Why Open-Source Middleware Will Rule the Internet of Things

By Max Bondarenko

Scalable, nimble and future-proof, middleware made from open-source software offers users benefits that proprietary software fails to deliver.

Market researchers are predicting that by 2020, more than 20 billion devices will be connected to the Internet. These objects and devices will produce massive amounts of data 24-7, which will be a pain in the backbone to manage, unless tackled efficiently. To a great extent, the solution to the influx of IoT data rests in the effectiveness of the data infrastructure supporting cross-device communication—or, in other terms, in the effectiveness of IoT middleware. I firmly believe that in order to succeed in its purpose, this infrastructure should be founded on open-source platforms and technologies.

Imagine your car, house and workplace are all connected to the Internet and are controlled from your smartphone. Now think about all those complexities in regard to data management, cross-device compatibility and security that an IoT middleware platform must handle. Since countless use cases are hard to plan upfront, what could be a better way to create a comprehensive IoT middleware platform than making it available to the public and accumulating practical contributions from real-world users? This would create a platform that would evolve and address every new trend in hardware, network connectivity and user experience as soon as they catch the public's attention.

Ownership is a prominent benefit of open-source software. Since you own the source code of your solution, you are free to change it as you like and create something very unique compared to the competition. Moreover, you can augment your solution by integrating it with third-party software components and thus greatly expand its functional capabilities, as well as its business value. Being flexible with functionality in a rapidly evolving industry like the Internet of Things cannot be overemphasized; however, proprietary platforms can only give you a tiny fraction of the flexibility offered by open-source solutions.

Open-source software provides full visibility into the technology you use. When employing a closed, proprietary system or subscribing to a Platform-as-a-Service (PaaS) for your data infrastructure and analysis, are you 100 percent certain that your personal data won't be compromised or stolen? With open-source software, you don't need to trust vendors' claims—you can see what's under the hood yourself, change it to fit your needs or add more security layers if need be. In the realm of the Internet of Things, in which data security becomes an issue like never before, transparency gives open-source software a definite edge.

All software needs to be supported. The support options vary from one vendor to the next, but for proprietary platforms, they are either expensive or ineffective. In the IoT, where the diversity of hardware boards, sensors and devices is striking in both quantity and quality, the most effective support model is community. Knowledge-sharing within the community usually runs ahead of official documentation, especially in terms of use cases, practical tips and workarounds. In addition, you can always rely on commercial support in situations when you wanted things done yesterday.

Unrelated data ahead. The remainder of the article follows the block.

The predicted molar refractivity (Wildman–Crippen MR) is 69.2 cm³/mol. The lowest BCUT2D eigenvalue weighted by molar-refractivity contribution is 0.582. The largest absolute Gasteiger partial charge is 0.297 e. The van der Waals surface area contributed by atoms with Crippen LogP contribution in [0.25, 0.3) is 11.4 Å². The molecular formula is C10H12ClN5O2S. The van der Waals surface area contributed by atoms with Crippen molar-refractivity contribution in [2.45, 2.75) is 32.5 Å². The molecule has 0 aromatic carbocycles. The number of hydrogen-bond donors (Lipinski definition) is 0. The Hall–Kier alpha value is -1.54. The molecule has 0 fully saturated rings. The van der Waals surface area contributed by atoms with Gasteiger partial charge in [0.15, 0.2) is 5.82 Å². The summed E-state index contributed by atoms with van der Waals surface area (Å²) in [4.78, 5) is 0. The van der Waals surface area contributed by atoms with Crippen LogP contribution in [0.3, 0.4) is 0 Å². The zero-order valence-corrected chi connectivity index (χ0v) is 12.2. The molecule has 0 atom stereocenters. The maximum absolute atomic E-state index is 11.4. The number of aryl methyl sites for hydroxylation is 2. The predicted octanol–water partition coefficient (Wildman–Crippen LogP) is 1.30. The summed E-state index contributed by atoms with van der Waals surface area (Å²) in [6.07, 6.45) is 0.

Open-source software is usually free of charge and the cost of ownership starts with zero, while a majority of PaaS and proprietary platforms charge based on the number of supported endpoints. With a regular smart-home solution that may include up to 50 endpoints, the overhead might not seem a big deal. But what if you one day need to expand your solution to hundreds or thousands of endpoints? Migrating to a different environment will inevitably result in system downtime and new infrastructure adoption costs, or you will otherwise need to continue paying a fortune in rent. In the IoT, the cost of scale is something to consider twice before you jump in.

Finally, the buzz about the Internet of Things has been around for a while now. Nevertheless, the IoT market is quite new and evolving quite quickly; because of this, the industry is seeking engineers who possess the right skillset to develop competitive software solutions for this uncharted marketplace. However, the chance of finding a person with the appropriate knowledge is much higher for open-source software, since it is more accessible to the wider public and easier to learn.

Open-source software has many times demonstrated how it can rise to the challenge in times of uncertainty or disintegrated innovation and give strong, focused momentum to IT evolution. Take Linux as a classic example. With its kernel and other components being free and open-source, Linux has gained tremendous adoption among IT folks and beat its proprietary rivals to become the leading operating system for embedded systems, servers and supercomputers. Will the Internet of Things usher in more prominent open-source platforms? I am positive that it will—and that very soon, open-source software will take up the reins of connecting everything.

Max Bondarenko is the marketing director of Kaa, an open-source IoT middleware provider.